At other times it’s utterly incongruous, as the clubroom doubles as Sachs’ shoemaking workshop and the street where Beckmesser goes serenading, while Act III’s revelation that it’s all just a set, as the backstage structure is revealed, suggests a poorly formed idea about theatre versus reality.

Anja Vang Kragh’s costumes mix glamorous modern evening wear with past looks, most notably in the grand finale’s pageant and the meistersingers’ regalia, which draws on their centuries-old traditions with heavy livery collars, embroidered Masonic-style aprons and ostentatious Renaissancesque drapery and hats.

Natalie Aroyan as Eva and the Opera Australia ensemble in  Opera Australia's 2018 production of Die Meistersinger von Nürnberg at the Arts Centre Melbourne. Photo credit: Jeff Busby.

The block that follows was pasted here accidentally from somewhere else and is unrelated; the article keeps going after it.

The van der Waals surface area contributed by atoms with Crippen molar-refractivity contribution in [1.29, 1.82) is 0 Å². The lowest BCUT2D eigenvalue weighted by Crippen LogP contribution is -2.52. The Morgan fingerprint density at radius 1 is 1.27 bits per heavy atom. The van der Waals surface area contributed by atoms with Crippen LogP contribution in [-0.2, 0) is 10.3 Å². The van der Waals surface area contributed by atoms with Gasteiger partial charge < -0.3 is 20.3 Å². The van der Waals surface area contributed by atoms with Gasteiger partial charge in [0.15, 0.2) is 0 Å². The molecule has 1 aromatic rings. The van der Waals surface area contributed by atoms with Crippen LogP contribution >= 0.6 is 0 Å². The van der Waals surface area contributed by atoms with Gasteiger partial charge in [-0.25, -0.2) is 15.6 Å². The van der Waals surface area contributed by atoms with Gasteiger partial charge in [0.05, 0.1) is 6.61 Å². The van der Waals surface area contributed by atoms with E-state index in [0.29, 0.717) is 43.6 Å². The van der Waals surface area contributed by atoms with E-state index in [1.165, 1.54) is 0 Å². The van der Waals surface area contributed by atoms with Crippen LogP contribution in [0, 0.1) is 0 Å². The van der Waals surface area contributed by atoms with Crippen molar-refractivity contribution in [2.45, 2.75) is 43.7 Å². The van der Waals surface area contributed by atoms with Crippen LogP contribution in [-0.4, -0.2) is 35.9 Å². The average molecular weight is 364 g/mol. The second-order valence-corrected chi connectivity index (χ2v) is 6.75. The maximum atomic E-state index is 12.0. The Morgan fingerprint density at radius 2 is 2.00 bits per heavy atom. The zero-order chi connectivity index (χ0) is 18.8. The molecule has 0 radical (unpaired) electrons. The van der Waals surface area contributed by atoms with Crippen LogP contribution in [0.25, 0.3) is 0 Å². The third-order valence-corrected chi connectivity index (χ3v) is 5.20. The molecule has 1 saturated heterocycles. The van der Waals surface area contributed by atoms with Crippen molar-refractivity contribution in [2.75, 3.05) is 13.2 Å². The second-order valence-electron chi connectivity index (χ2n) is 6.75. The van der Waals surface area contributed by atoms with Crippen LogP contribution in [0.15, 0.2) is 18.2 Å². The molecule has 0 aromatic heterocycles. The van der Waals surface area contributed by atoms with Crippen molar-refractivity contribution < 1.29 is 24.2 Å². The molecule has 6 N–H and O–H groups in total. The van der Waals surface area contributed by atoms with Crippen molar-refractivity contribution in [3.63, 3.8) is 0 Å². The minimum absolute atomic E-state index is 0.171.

Vang Kragh throws everything at the eye-popping bacchanal crowd, from Medieval masks to the cloven hooves of a watchmen-turned-satyr (bravo Adrian Tamburini for negotiating this towering footwear, bare-chested, singing all the while). Walther’s costume is an ugly puzzle, however, as his long hair, jeans and retro floral shirt with coattails makes him look like a bumpkin rather than an important if nonconformist nobleman.

Despite this unflattering get-up, Stefan Vinke was assured as Walther. He conveyed the shades of this young hero’s passion, and sang with the extraordinary stamina and control that Melbourne audiences will remember from his standout Siegfried in Opera Australia’s 2013 and 2016 Ring Cycles. The German tenor’s golden tone was particularly delightful during Act I’s Trial Song, though tiny flashes of strain were evident hours later in his Prize Song.